I was thrilled to discover one more Enid Blyton series. I wasn't aware of this one as a child, and was recently introduced to it by a friend. It made me nostalgic for my childhood days of devouring one Enid Blyton book after another.
In recent years Enid Blyton's books have been criticized a lot for racism. As a feminist this book made me cringe a little. It's always Diana, the only girl in the group of children, who is shown doing chores like making beds and helping with the washing while the boys usually only help with outdoorsy stuff or machinery. She is also left out of the more risky adventures often by her own choice, and at other times because her brother and Barney insist on it, for her safety. May be it was because I first read the Five Find-Outers mystery series when I was much younger, but I don't remember it being as gender biased as this one.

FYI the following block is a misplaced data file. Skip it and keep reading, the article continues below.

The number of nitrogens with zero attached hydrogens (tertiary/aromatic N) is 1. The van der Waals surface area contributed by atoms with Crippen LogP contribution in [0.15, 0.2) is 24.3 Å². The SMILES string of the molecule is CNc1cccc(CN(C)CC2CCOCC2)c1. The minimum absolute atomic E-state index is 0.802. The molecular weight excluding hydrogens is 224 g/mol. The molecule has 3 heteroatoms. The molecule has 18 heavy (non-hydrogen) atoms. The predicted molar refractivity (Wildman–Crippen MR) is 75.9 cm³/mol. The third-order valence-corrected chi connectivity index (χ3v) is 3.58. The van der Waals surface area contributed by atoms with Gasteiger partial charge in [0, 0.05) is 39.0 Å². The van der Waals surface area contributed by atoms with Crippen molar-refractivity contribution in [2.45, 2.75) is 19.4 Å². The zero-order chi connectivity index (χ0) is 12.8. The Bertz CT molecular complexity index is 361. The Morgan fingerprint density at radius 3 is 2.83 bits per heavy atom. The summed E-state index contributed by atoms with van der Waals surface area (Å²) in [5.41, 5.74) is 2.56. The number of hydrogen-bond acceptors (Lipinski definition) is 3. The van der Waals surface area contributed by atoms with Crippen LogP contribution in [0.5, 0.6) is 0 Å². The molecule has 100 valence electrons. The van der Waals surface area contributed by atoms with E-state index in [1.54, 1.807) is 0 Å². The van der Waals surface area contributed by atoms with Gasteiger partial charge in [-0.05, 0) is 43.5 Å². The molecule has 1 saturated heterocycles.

While this bothers me, I am also aware that fixed gender roles were a common reality in the time these books were penned. So the books are representative of the existing society. Some people believe we should not let our kids read such books because it reinforces the sexism that persists in modern society. I don't believe we should hide from our past, but that we should try to learn from it. I believe that we should let our kids read these stories that are quite remarkable in many ways. But along with the merits, we should also point out the short comings and discuss the problematic issues or racism and sexism openly with them and show them how times have changed and how much more needs to change and can change in the years to come.
A smashing mystery isn't complete without smashing teas!
Thanks PlusMinus’N’More, for everything I learned from you about reviewing books.